A lot of these songs are a reflection of what I’m going through at any given time. Of course they’re shaped by things that happen to me, but as I travel more and more I’ve also been inspired by people I’ve met on the road, by my family, by my friends and things that they go through. Inspiration comes from everywhere for me.
Are you one of those musicians who can write when you are on tour? Do you find yourself making lots of notes when you are on the road?
I’m definitely one of those people. I love writing on tour. It allows the creative mind to flourish amidst the routine chaos of travelling from city to city and playing shows every night for a month.
I’m most curious about the effect Norma Gale has had on your evolving career. Is she someone whose constantly in the back of your mind when you think about music?
Norma’s story was really inspiring to me. I loved that she didn’t really care about what anybody thought, and that she was so determined no matter what. Certainly when people pick music as a career they have to be somewhat determined, because it can be really difficult, emotionally, financially, whatever. So I think the lesson I learned from Norma is that no matter what happens, we have to keep going.
Love is a huge theme not only on New Mistakes but on many of your songs from your back catalogue. On your current record one of my favourite tracks is the beautiful Two Hearts.It has a very nostalgic feel and sound. Can you tell me something surprising about it?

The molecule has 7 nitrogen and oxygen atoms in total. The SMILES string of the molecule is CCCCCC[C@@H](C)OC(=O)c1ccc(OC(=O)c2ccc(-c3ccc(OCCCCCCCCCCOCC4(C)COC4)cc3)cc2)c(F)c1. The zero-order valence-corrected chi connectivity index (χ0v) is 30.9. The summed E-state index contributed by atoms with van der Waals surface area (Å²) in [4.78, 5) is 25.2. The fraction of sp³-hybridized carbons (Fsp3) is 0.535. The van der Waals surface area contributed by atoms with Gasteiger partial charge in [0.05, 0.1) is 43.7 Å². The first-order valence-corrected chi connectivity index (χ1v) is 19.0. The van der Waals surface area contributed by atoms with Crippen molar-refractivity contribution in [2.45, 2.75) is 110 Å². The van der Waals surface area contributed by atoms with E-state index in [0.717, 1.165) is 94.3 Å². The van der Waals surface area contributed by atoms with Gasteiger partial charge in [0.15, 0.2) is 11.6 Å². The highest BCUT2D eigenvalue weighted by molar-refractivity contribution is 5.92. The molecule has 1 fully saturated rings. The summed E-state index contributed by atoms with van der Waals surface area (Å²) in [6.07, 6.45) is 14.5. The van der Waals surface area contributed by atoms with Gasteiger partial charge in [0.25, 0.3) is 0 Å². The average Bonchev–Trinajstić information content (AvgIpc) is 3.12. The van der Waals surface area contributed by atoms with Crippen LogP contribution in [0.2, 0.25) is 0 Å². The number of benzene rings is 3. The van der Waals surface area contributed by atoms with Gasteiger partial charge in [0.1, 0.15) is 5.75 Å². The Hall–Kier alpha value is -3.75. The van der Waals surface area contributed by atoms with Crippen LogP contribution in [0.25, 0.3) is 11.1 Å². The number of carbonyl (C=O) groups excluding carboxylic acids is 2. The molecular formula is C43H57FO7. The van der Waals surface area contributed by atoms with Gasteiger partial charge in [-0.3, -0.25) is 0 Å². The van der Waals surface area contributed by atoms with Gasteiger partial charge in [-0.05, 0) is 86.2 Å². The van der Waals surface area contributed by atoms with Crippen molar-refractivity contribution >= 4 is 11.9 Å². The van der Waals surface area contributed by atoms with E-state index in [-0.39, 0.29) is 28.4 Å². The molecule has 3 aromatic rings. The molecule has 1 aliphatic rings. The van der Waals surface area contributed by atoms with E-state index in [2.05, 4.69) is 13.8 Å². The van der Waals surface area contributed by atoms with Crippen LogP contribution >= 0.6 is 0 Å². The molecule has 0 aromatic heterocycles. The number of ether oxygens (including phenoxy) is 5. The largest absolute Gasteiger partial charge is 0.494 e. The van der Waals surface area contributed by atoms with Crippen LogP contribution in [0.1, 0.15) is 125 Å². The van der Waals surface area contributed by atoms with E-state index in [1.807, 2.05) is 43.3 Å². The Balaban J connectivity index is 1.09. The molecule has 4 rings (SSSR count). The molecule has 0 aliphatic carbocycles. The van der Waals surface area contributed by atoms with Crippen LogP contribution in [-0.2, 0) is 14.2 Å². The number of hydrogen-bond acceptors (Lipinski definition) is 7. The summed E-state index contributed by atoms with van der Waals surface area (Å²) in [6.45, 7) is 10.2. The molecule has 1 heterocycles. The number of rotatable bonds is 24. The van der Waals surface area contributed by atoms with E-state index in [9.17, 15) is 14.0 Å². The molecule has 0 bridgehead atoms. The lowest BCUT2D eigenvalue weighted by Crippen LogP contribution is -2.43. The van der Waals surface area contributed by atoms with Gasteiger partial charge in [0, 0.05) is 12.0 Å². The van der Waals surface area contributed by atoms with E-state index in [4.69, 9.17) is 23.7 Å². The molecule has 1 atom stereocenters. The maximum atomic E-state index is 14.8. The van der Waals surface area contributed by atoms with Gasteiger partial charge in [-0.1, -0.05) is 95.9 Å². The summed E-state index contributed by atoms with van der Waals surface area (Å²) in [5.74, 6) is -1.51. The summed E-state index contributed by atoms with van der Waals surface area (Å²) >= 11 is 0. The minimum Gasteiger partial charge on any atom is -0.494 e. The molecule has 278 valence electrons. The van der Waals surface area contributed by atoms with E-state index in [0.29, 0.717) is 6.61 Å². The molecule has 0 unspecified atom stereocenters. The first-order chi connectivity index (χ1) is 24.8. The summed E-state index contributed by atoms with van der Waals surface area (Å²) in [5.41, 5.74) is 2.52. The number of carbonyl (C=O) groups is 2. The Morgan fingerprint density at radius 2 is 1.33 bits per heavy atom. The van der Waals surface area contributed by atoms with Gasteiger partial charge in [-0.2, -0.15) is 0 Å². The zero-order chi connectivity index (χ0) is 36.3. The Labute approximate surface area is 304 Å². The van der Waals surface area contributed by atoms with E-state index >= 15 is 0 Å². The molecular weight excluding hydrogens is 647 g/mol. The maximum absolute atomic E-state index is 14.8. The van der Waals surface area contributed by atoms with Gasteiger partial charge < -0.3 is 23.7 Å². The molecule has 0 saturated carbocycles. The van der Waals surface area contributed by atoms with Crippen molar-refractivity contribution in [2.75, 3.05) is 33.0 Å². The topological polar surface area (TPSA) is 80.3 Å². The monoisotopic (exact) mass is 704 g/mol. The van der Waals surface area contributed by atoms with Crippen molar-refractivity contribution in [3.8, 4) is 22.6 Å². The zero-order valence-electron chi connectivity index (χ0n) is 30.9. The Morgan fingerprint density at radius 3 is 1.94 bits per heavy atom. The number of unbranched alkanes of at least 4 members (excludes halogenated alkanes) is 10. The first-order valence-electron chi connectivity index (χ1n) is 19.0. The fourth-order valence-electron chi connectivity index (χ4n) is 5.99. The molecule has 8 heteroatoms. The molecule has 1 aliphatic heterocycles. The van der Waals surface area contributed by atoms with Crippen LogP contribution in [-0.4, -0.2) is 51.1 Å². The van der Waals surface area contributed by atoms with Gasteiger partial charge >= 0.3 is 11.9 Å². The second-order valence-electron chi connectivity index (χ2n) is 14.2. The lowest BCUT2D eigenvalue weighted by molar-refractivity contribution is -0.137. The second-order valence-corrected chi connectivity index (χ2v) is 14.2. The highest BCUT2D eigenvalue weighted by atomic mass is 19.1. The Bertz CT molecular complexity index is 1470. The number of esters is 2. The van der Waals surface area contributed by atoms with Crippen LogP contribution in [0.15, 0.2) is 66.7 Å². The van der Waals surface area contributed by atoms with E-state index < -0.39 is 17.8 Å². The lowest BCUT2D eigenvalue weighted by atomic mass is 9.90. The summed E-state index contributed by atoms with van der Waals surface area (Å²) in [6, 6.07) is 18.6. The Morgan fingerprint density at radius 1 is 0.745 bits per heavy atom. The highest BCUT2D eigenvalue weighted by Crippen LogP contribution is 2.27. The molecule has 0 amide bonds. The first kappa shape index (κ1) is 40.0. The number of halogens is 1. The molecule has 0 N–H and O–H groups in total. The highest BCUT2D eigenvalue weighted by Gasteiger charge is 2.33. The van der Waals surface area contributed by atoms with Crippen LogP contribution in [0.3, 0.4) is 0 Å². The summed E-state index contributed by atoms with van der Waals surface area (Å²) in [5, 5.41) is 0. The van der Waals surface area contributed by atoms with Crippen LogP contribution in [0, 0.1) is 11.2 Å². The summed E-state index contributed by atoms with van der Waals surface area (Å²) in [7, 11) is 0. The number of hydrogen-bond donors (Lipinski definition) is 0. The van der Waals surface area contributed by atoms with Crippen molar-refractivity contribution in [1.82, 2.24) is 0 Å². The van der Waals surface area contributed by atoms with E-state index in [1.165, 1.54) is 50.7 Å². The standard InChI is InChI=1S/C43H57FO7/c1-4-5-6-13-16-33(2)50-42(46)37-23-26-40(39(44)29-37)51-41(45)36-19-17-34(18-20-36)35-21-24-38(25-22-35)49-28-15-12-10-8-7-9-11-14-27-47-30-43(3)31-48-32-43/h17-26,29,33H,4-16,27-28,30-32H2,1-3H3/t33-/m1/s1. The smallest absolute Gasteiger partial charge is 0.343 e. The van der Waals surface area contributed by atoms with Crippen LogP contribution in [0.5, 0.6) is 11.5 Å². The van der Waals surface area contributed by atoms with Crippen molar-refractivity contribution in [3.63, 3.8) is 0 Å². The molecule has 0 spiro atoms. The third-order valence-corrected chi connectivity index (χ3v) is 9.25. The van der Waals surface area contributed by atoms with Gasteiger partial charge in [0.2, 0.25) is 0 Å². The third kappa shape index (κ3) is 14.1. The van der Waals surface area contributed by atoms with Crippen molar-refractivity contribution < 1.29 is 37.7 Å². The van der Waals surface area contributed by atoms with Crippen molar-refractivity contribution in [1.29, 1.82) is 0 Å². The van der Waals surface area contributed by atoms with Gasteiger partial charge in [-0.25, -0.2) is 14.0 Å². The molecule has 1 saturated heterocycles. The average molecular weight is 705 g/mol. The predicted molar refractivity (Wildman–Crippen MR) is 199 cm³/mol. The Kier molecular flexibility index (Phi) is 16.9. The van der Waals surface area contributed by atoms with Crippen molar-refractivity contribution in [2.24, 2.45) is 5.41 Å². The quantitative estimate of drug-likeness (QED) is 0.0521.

About “Two Hearts”? Well, it’s a saucy women’s song, in case you didn’t get that message. I wrote it about an uncomfortable topic that no one really likes wrestling with. Having a wandering eye when you’re in a relationship can be a really tough thing to admit to, and yet I think at some point or another, everyone has had that experience. And “Two Hearts” is about engaging with that and honouring the feelings of guilt and happiness and pleasure and self-forgiveness all at once.
Finally, what music excites you and why? That said, I’d love it if you could answer that by breaking it down to five songs by other artists that really inspired you from last year.
I love these songs very much:
“Going Down” Freddie King: This one came onto my radar last summer or something, and I’ve been playing it over and over ever since. Great tune, great band, great riff, great vibe.
William Crighton – he has a new song called “Someone” (or something like that) and he played it regularly on tour and I am OBSESSED with this song. I sang it with him on the last night of tour after freaking out about it and humming it all day every day. I can’t wait for this song to come out.
Bach, Cello Suite No 1: I’m learning cello as of December, so I’m consumed with learning this number right now.
Bonnie Raitt, “I Can’t Make You Love Me”: I love this tune and I think she’s fantastic.
The Weather Station “Thirty” – My friend Tamara made a record all on her own this year, producing it herself and calling all the musical shots. We made our records at the same time and discussed how fun it was to be women in charge of our craft. I really like how this song came out – her voice is wistful and airy and the performance is unapologetic and quite rock n roll considering the volume level and instruments she chose. My favourite part is the lyrics; I think she’s a great lyricist.